Berkeley Ferry: Project Launched, But a Long Voyage Remains

WETA's board gave the go-ahead last month to study construction of a ferry dock in Berkeley.

The 92-year-old Berkeley pier is the site that WETA and the City of Berkeley have agreed to study as the location for a new ferry terminal for service to San Francisco. Even if the location is approved and restored, it will likely be at least five years before ferry service is established. The pier has been closed since July 2015. Photo by Joel Williams

BY DAN ROSENHEIM

 

WETA’s board gave the go-ahead last month to study construction of a ferry dock in Berkeley. The board’s action is an important move toward establishing long-awaited passenger service between San Francisco and the East Bay city.

 

But even if everything proceeds smoothly, it will be five years at least before the first ferry begins its run.

 

“Richmond [where ferry service got underway earlier this year] was supposed to be the fast and easy project, but it was more than five years from the time we got serious about it,” said Nina Rannells, WETA’s executive director. “We say it takes five to seven years to develop a terminal, so if everything lines up, I’d say five years at the soonest for Berkeley.”

 

By a vote of four-to-one during the May board meeting, WETA directors approved a memorandum of understanding (MOU) with the City of Berkeley to evaluate ferry operations from a restored Municipal Pier near the Berkeley Marina.

 

The financial commitment associated with the MOU, approved by the City of Berkeley in March, is modest: WETA would invest up to $250,000 on a year-long study, and Berkeley would spend up to $110,000, in addition to $250,000 it has already spent scoping out the site.

 

But the political significance is anything but small; the MOU comes after 15 years of on-again, off-again attempts to establish a Berkeley ferry run, with WETA spending $2.5 million on efforts that were all but abandoned in 2013 in the face of concerns about dredging, funding and conflicts with other uses for the marina.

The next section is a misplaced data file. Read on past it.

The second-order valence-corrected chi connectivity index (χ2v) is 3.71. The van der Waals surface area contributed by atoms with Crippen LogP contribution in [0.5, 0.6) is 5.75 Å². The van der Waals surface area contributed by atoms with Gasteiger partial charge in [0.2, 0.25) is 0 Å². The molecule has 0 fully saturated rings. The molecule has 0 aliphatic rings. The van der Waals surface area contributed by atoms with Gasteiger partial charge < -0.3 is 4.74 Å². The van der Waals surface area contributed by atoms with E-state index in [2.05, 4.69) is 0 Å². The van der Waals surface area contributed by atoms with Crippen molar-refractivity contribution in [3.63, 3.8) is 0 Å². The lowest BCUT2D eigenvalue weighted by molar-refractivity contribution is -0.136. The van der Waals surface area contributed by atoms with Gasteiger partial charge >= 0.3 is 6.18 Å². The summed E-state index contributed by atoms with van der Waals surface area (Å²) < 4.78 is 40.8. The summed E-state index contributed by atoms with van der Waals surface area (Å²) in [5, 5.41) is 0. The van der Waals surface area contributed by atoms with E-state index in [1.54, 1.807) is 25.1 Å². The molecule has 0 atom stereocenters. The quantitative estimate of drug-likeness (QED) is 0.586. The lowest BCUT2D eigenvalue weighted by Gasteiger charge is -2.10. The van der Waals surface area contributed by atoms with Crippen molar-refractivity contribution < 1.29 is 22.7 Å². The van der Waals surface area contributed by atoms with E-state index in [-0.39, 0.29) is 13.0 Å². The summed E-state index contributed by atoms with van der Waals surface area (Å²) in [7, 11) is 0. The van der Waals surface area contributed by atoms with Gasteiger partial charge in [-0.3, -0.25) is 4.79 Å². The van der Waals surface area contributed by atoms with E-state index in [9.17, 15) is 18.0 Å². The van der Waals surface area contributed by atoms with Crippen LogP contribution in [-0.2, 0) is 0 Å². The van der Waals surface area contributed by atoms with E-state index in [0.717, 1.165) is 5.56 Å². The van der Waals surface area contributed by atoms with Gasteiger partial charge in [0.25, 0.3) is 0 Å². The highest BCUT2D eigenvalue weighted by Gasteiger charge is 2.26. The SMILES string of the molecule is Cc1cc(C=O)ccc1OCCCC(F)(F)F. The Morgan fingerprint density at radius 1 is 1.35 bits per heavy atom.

Now, many of those obstacles appear to have been overcome. Under the current proposal, the restored pier would be a “dual-use” facility, providing not only ferry service but also public access to the waterfront. Once upon a time, the Berkeley Municipal Pier extended 3.5 miles into San Francisco Bay. A resurrected pier, while nowhere near that long, would provide an attractive coastal venue for walking and fishing, as well as transit.

 

The pier’s location would also greatly reduce the cost of dredging because ferries could use the existing boat channel for the marina in their approach to the terminal. And the passage of Regional Measure 3, although currently tied up in litigation, eases funding worries by potentially providing a big bundle of cash to subsidize ferry service.

 

Still, planners will need to navigate a tortuous maze of political issues and regulatory processes before any regular ferry service starts.

 

“If the feasibility study works out, we’ll next need to look at the environmental impact,” said Rannells. “And after that, we need to design and build and find boats before we launch.”

 

Oh, and did we mention regulation? Approvals for the new ferry operation will be required from an alphabet soup of agencies that includes Bay Conservation and Development Commission (BCDC), Army Corps of Engineers (ACoE), US Fish and Wildlife (USFW), National Marine Fisheries (NMFS), Bay Area Air Quality Management District (BAAQMD), Federal Transit Administration (FTA) and at least a half-dozen others.